En la Clase: What My Calavera Did at Night


skeletons 2As many of you  already know, literacy is one of my favorite ways to integrate cultural content, like Día de los Muertos, into a standards based curriculum.  Not only does it reinforce the reading or writing skills that we work on throughout the year, it’s also a way to help ensure that we don’t fall into that trap of the “Tourist” approach to multicultural education.  Too often when we teach this kind of cultural content, it appears to our students that we’re taking  a break from our ‘real’ curriculum to do something fun.  While these units can and should be fun, it shouldn’t appear that they’re not authentic and important parts of our curriculum.  By combining this content with types of literacy activities done throughout the year, students don’t see these projects as less important than any others.

For today’s En la Clase, I’ve adapted a unit I typically used with my students when we returned to school in January.  Many of you may be familiar with the book Snowmen at Night.  In this story, a boy imagines what  his snowman does at night while he’s sleeping.  My students would make their own very large snowperson, then write a story about what their snowperson did at night.  For my younger students, this was a project where I could introduce how to use a brainstorming web for a multi-paragraph paper, with each section of the web representing a different paragraph.  For older students, it was practice for skills that they’d already learned.  Hesitant writers were often excited and engaged by creating their snowperson before any of the writing began. Continue reading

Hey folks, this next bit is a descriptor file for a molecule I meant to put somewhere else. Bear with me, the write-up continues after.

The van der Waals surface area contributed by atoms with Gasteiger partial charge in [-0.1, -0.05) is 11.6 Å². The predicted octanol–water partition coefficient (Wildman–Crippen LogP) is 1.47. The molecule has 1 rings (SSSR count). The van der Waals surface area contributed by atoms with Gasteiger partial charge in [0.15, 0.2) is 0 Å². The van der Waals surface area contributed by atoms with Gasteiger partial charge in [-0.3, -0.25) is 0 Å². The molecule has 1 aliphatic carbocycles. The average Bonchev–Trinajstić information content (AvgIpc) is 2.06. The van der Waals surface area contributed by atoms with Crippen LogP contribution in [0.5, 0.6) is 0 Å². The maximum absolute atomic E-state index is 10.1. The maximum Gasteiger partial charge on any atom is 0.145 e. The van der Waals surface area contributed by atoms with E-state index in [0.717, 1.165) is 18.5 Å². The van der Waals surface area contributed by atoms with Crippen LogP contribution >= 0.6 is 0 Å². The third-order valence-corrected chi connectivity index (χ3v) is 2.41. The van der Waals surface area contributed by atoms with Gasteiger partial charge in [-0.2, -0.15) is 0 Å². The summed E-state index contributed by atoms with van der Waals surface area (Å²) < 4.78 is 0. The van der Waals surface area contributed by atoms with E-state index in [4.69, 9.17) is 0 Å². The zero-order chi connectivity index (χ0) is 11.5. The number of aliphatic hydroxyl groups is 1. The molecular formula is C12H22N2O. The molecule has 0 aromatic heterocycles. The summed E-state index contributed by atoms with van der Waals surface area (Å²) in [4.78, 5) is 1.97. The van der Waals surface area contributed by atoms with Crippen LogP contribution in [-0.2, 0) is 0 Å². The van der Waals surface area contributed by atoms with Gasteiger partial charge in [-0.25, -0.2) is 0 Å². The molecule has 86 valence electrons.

Local Events!! Día de los Muertos

????????????????????????????????????????Fall is always a busy time and this year is no different!!  There are some great Día de los Muertos events coming up that provide excellent opportunities for teachers.

Join the National Hispanic Cultural Center and the UNM Latin American & Iberian Institute(LAII) as we explore the history of Día de los Muertos in two different workshops designed specifically for educators. Continue reading

En la Clase: A Year of Mask-Making

Image from http://bottlejarboxcan.blogspot.com /2011/08/paper-bag-mask_07.html

Image from http://bottlejarboxcan.blogspot.com

Often when I talk about how much I love bringing art (like mask-making) into the classroom, I get the response “There’s no time for fun activities like that anymore.” Comments like that used to make me sad, and while they still elicit that response, I’ve also found myself feeling a little angry.  It just seems so defeatist.  It’s an excuse to give up the agency that we do have as teachers, that we should be fighting to hold on to (as many of the teachers I know are).  I’m not denying that the landscape of the classroom is changing.  I know the amount of time it takes to do all the testing required through the year.  I even added it up once–I spent close to two months worth of school days testing the last year I taught 3rd grade.  I know there’s increasing pressure to cover even more material in shorter amounts of time.  I’ve read about the moves to tie teacher pay and evaluations to student performance.  But, it’s for all of these reasons that I think it’s even more important that we include those “fun” activities, like art, in the classroom.  Continue reading